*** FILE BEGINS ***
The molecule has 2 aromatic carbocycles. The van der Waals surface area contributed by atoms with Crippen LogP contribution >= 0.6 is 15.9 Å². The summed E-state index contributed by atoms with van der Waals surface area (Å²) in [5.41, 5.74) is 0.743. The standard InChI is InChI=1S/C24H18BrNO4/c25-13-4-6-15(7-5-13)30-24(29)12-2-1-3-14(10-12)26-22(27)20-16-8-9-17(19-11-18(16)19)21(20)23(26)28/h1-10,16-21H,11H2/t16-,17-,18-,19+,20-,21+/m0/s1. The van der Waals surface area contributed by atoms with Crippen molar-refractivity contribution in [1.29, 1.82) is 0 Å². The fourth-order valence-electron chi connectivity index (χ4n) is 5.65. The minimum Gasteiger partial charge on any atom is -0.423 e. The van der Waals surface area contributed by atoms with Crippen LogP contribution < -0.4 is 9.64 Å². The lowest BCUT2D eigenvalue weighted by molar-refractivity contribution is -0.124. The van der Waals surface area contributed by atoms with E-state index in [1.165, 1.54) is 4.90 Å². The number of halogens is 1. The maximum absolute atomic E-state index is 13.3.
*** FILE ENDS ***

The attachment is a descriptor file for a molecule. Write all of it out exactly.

The molecule has 2 aromatic carbocycles. The van der Waals surface area contributed by atoms with Crippen LogP contribution >= 0.6 is 15.9 Å². The summed E-state index contributed by atoms with van der Waals surface area (Å²) in [5.41, 5.74) is 0.743. The standard InChI is InChI=1S/C24H18BrNO4/c25-13-4-6-15(7-5-13)30-24(29)12-2-1-3-14(10-12)26-22(27)20-16-8-9-17(19-11-18(16)19)21(20)23(26)28/h1-10,16-21H,11H2/t16-,17-,18-,19+,20-,21+/m0/s1. The van der Waals surface area contributed by atoms with Crippen molar-refractivity contribution in [1.29, 1.82) is 0 Å². The fourth-order valence-electron chi connectivity index (χ4n) is 5.65. The minimum Gasteiger partial charge on any atom is -0.423 e. The van der Waals surface area contributed by atoms with Crippen LogP contribution < -0.4 is 9.64 Å². The lowest BCUT2D eigenvalue weighted by molar-refractivity contribution is -0.124. The van der Waals surface area contributed by atoms with E-state index in [1.165, 1.54) is 4.90 Å². The number of halogens is 1. The maximum absolute atomic E-state index is 13.3.